Friday, June 3, 2011

Strauss-Kahn: a metaphor for the practices of the IMF

Leonardo Boff's weekly columns are available in Spanish from Servicios Koinonia and in Portuguese on his blog. Some of his older columns are available in English at

by Leonardo Boff (English translation by Rebel Girl)

The reader will think it a tragedy that the Director General of the IMF, Strauss-Kahn, would give wings to his vice, the obsessive pursuit of perverse sex, running naked after a black maid in suite 2806 of the Sofitel Hotel in New York, even holding her down and forcing her to have sex, with details that the Attorney General of New York described minutely and, for decency, I will not tell. For him it wasn't a tragedy, but one more victim among others he has created in this world. He dressed and went straight to the airport. The funny thing was that he forgot the cellphone in the suite and so he was able to be arrested by the police when he was inside the plane.

The tragedy has not been what happened to him but to the victim, who nobody cares to know. Her name is Nifissatou Diallo, from Guinea, an African, a Muslim, a widow and mother of a 15-year old daughter. The police found her hidden behind a closet, crying and vomiting, traumatized by the violence she had suffered at the hands of the guest of the suite, whose name she didn't even know.

Most of the French press, with cynicism and undisguised machismo, tried to hide the incident, even alleging that it was possibly a trap for the future socialist candidate for president of the Republic. The former minister of culture and education, Jacques Lang, from whom one might expect some esprit de finesse, said scornfully, "after all, nobody died." That a woman is psychologically destroyed by the brutality of Mr. Strauss-Kahn didn't matter much. For those people, she is just a woman, and an African. Could it be that in this backward mentality women count for nothing except merely as "an object for bed and table"?

To be fair, we must see the incident from the perspective of the victim. There we can get the dimension of her suffering and the humiliation of so many women in the world who are kidnapped, raped, and sold as sex slaves. Only a society that has lost all sense of dignity and has been brutalized by the dominance of a materialist conception of life, one that changes everything into an object and commodity, could make this practice possible.

Today, everything has become merchandise and an opportunity to profit, from the common property of humanity that has been privatized (goods such as water, soil, seeds) to trade in human organs, to the prostitution of children and women. If Marx were to see this situation, he would certainly be shocked, because for him, capital lives off the exploitation of the labor force but not off the sale of lives. However, as early as 1847, in The Poverty of Philosophy, he sensed that "[f]inally, there came a time when everything that men had considered as inalienable became an object of exchange, of traffic and could be alienated. This is the time when the very things which 'til then had been communicated, but never exchanged; given, but never sold; acquired, but never bought – virtue, love, conviction, knowledge, conscience, etc. – when everything, in short, passed into commerce. It is the time of general corruption, of universal venality,...the time when brought to the market."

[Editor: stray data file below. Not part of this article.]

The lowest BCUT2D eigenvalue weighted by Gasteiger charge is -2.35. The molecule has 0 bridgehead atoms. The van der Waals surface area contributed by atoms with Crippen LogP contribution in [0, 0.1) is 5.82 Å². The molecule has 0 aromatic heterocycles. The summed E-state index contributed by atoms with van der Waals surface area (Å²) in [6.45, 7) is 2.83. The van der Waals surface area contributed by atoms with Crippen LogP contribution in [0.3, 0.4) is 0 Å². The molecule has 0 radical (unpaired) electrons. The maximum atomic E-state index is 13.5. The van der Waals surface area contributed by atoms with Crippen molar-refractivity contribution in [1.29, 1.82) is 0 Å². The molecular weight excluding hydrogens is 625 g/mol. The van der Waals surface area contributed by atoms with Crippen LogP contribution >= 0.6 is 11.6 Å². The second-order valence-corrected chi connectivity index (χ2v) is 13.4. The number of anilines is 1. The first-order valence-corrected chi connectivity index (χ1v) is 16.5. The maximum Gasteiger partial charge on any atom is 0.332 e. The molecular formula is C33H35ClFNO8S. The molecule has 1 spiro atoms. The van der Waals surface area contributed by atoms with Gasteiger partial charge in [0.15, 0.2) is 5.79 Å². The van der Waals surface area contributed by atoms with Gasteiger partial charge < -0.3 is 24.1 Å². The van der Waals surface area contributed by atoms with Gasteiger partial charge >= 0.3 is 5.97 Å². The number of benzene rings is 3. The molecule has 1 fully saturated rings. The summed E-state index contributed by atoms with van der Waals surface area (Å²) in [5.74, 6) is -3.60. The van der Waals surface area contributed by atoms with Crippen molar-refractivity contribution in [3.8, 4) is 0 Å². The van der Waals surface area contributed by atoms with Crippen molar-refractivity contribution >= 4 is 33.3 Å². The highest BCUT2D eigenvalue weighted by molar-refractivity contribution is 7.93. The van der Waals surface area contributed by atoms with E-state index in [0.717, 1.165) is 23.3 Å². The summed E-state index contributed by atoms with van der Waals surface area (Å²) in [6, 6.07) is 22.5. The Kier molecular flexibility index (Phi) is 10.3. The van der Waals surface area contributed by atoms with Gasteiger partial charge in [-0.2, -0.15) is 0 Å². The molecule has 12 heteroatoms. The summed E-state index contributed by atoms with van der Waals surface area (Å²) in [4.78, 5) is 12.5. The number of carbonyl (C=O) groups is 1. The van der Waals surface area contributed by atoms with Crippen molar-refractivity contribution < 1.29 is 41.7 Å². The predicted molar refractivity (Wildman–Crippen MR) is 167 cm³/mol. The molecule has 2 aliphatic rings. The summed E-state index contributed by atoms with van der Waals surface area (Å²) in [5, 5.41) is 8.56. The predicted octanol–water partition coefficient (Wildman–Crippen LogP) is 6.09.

Strauss-Kahn is a metaphor for the current neoliberal system. He sucks the blood of countries in crisis such as Iceland, Ireland, Greece, Portugal, and now Spain, as he once did of Brazil and the countries of Latin America and Asia. To save the banks and force them to settle the debts, they devastate the society, create unemployment, privatize public goods, reduce wages, delay retirement age, make people work more hours. Solely for the cause of capital. The developer of these global policies is, among others, the IMF, of which Strauss-Kahn was the main figure.

What he did to Nafissatou Diallo is a metaphor for what he was doing to the countries in financial difficulties. He deserves prison not just for the sexual violence against the maid, but much more for the economic rape of the people, which he developed from the IMF. Sorry.


  1. but doesnt the man deserve a fair trial? I think it wrong to judge a man before the court does.

  2. Of course he deserves a fair trial and I hope he will get one since he's apparently not eligible for diplomatic immunity, the cloak behind which so many abusers of similar rank hide in this country. But I also think Leonardo can comment based on the police report and press coverage, which is what he has done.